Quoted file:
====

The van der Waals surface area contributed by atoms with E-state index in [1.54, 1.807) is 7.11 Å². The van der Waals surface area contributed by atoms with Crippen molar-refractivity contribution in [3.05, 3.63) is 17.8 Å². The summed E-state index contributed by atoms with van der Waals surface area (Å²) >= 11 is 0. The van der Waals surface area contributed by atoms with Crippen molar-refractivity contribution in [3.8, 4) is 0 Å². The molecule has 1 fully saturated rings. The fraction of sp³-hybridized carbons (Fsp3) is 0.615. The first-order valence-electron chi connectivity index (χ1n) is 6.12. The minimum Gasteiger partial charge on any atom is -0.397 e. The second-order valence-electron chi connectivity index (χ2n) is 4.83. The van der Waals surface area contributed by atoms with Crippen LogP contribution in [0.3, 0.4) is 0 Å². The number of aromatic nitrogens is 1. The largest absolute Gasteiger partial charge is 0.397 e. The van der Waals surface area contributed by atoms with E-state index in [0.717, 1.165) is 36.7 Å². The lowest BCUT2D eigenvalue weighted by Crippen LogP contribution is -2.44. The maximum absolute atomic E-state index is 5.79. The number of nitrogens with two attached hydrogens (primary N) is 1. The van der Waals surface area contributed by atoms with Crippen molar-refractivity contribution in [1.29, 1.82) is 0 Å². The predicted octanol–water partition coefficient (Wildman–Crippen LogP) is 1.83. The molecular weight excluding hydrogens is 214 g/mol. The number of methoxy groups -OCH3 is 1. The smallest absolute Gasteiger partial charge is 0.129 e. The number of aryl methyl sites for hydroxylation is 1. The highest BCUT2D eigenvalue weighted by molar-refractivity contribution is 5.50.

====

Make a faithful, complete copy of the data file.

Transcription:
The van der Waals surface area contributed by atoms with E-state index in [1.54, 1.807) is 7.11 Å². The van der Waals surface area contributed by atoms with Crippen molar-refractivity contribution in [3.05, 3.63) is 17.8 Å². The summed E-state index contributed by atoms with van der Waals surface area (Å²) >= 11 is 0. The van der Waals surface area contributed by atoms with Crippen molar-refractivity contribution in [3.8, 4) is 0 Å². The molecule has 1 fully saturated rings. The fraction of sp³-hybridized carbons (Fsp3) is 0.615. The first-order valence-electron chi connectivity index (χ1n) is 6.12. The minimum Gasteiger partial charge on any atom is -0.397 e. The second-order valence-electron chi connectivity index (χ2n) is 4.83. The van der Waals surface area contributed by atoms with Crippen LogP contribution in [0.3, 0.4) is 0 Å². The number of aromatic nitrogens is 1. The largest absolute Gasteiger partial charge is 0.397 e. The van der Waals surface area contributed by atoms with E-state index in [0.717, 1.165) is 36.7 Å². The lowest BCUT2D eigenvalue weighted by Crippen LogP contribution is -2.44. The maximum absolute atomic E-state index is 5.79. The number of nitrogens with two attached hydrogens (primary N) is 1. The van der Waals surface area contributed by atoms with Crippen molar-refractivity contribution in [1.29, 1.82) is 0 Å². The predicted octanol–water partition coefficient (Wildman–Crippen LogP) is 1.83. The molecular weight excluding hydrogens is 214 g/mol. The number of methoxy groups -OCH3 is 1. The smallest absolute Gasteiger partial charge is 0.129 e. The number of aryl methyl sites for hydroxylation is 1. The highest BCUT2D eigenvalue weighted by molar-refractivity contribution is 5.50.